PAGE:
I have not read all of Bridges' works (he's a prolific author!). But those listed below are all well worth taking some time out of your busy schedule to peruse. Read with pen in hand and be willing to create some marginalia!

Trusting God Even When Life Hurts

My current study. Trusting God is the most prominent part of the title on my copy; I think the second half is a bit misleading. I don't feel like life "hurts" most of the time, so I put off reading this gem until this year. This book is about trusting God. In all areas. In all situations. A reminder that God is sovereign--even over nature and nations (a timely reminder given our upcoming election season). 

Transforming Grace

Wow!! This book changed my life. Really and truly. If you're familiar with Sonship, this book is similar but it starts with who God is, not who man is (and man's sin--he gets to that, but he begins first with the Lord).

Disciplines of Grace

A follow-up, in a sense, to Transforming Grace. Well worth reading and a succinct look at the practical aspects of our Christian walk.

The Gospel for Real Life

This might become my high school/college graduation gift of choice. It is EXCELLENT. Even if you've been a Christian your entire life, you will benefit from this book. A bit of rehash from Transforming Grace in parts; it would be a terrific refresher if you've read TG years ago and want to revisit it in a newer form (and with new information).

The Crisis of Caring

Another misleading title, this book sounds like it's only for those in position as care givers or perhaps those in charge of mercy ministry. Rather, it's an exploration of Christian fellowship and the ways in which we bear one another's burdens.

Next up on my Bridges-to-read list: Respectable Sins (mostly because I already own it ☺). Which Bridges book is your favorite?

Cover images from NavPress and Goodreads

Tuesday, September 4, 2012

Beyond Courage: WWII Nonfiction for Teens

 Beyond Courage: The Untold Story of Jewish Resistance During the Holocaust
Doreen Rappaport
NCTE Orbis Pictus Recommended Book (2013)

(updated 1/29/13)
I think it fitting that this book is scheduled to be published on September 11--a day of significance for Americans. This book describes the countless ways teens and 20-somethings stood up to the terrorism of the Nazis during WWII.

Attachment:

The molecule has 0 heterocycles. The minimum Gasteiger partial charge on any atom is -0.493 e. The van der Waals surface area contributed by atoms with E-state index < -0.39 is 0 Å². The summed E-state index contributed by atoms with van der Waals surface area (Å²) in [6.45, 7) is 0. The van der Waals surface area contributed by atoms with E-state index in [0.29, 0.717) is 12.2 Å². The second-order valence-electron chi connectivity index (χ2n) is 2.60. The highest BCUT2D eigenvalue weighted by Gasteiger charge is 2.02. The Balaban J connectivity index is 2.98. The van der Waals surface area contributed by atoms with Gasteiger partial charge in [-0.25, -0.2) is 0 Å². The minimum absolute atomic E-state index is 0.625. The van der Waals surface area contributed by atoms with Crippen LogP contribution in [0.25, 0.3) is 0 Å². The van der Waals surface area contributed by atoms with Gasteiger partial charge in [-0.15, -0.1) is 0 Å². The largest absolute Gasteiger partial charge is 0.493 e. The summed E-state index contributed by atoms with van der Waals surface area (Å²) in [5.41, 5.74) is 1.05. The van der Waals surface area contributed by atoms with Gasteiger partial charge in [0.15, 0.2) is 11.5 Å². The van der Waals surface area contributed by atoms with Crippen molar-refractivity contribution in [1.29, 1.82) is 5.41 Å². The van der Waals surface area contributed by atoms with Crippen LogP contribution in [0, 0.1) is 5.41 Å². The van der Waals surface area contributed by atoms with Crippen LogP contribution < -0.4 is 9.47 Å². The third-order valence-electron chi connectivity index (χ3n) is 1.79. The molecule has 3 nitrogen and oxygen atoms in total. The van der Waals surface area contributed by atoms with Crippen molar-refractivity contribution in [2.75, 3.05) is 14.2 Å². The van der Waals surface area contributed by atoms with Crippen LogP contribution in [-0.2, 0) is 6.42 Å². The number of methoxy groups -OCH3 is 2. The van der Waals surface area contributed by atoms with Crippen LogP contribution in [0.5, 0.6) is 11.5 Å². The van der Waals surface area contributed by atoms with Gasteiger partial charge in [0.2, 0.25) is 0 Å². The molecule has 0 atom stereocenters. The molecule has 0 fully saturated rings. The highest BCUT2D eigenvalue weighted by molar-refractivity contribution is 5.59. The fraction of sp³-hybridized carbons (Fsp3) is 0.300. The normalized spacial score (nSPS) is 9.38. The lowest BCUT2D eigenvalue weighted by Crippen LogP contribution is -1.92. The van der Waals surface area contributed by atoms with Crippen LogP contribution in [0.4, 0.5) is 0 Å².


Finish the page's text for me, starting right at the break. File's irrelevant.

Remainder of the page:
I've read a lot of WWII-era fiction for middle grade and high school students (some of it quite well done: Code Name Verity, Between Shades of Gray, My Friend the Enemy, Number the Stars, etc.). In fact, each of those titles I just mentioned covers a different aspect: spies captured and held in Nazi-occupied France, the Russians' forced deportations of Eastern Europeans, Japanese-American tension in Northwest U.S., and concentration camps, respectively).

Beyond Courage takes us behind the scenes, as it were, and tells the true stories that aren't as familiar: a 12-year-old violinist taking notes back to the Jewish Resistance after his performances for Germans in a Nazi-occupied country, desperate escape attempts from cattle cars and camps, refugee camps set up in the middle of a forest, parents who had to send their young children on train to strangers, and many others. Divided in several sections, this book covers much more than concentration camps. It also includes photographs, a lengthy bibliography (including websites) and a nice chronology of important Nazi-related dates.

Beyond Courage will be a nice addition to a study of the era for middle or high school students. The information is not sensationalized and, although covering a tragic and harsh time in history, is presented in a way that will be palatable to older middle school students as well as high school students.

Book cover image from goodreads; ARC from netgalley

The No-Dogs-Allowed Rule

The No-Dogs-Allowed Rule
Kashmira Sheth
Carl Pearce, illustrator
Albert Whitman and Co.

There are two main things about this title that piqued my interest (and, hence, my request for the advance reader copy from netgalley). 1) It's an early chapter book with a boy as the protagonist (and doesn't involve underwear or any other crudity). 2) It's an early chapter book with an Indian American (not Native American) family at the center.

Now that I've read this short little book (just over 100 pages), I'm glad it's going to grace the early chapter book scene! It's "diverse" without being "diverse-as-the-main-point." The main character is engaging and definitely relate-able to young boys (without being quite as over the top as someone like Joey Pigza). He's sort of a cross between a Ramona Quimby and a Clementine from the girls' lineup. His family is believable, and the information about Indian American families is a nice touch.

I wish he didn't call his mom the "alpha dog" in their family. No doubt, it is true in many families, but it saddens me a touch. It's so rare to find books for this age group that feature strong dads; don't get me wrong, though--this dad is certainly not uninvolved. He's just presented as a bit weaker than the mom in "law enforcement" on the home front.

I found the plot quite predictable, but there were some fun, unexpected diversions. This target audience, though, often enjoys a bit of predictability in their reading, especially if the journey there is pleasant and/or funny (or both, in this case).

The book is illustrated, but I was not able to view the final artwork. It's not my "style," but I think young kids will enjoy it. The impression I got was a comic-book style roughly similar to Japanese comic books.

All in all, an early chapter book to look for, especially if you have a boy and/or want to broaden your cultural horizons! In stores this month; hopefully it will soon be in local libraries, too.

ARC from netgalley; cover image from Albert Whitman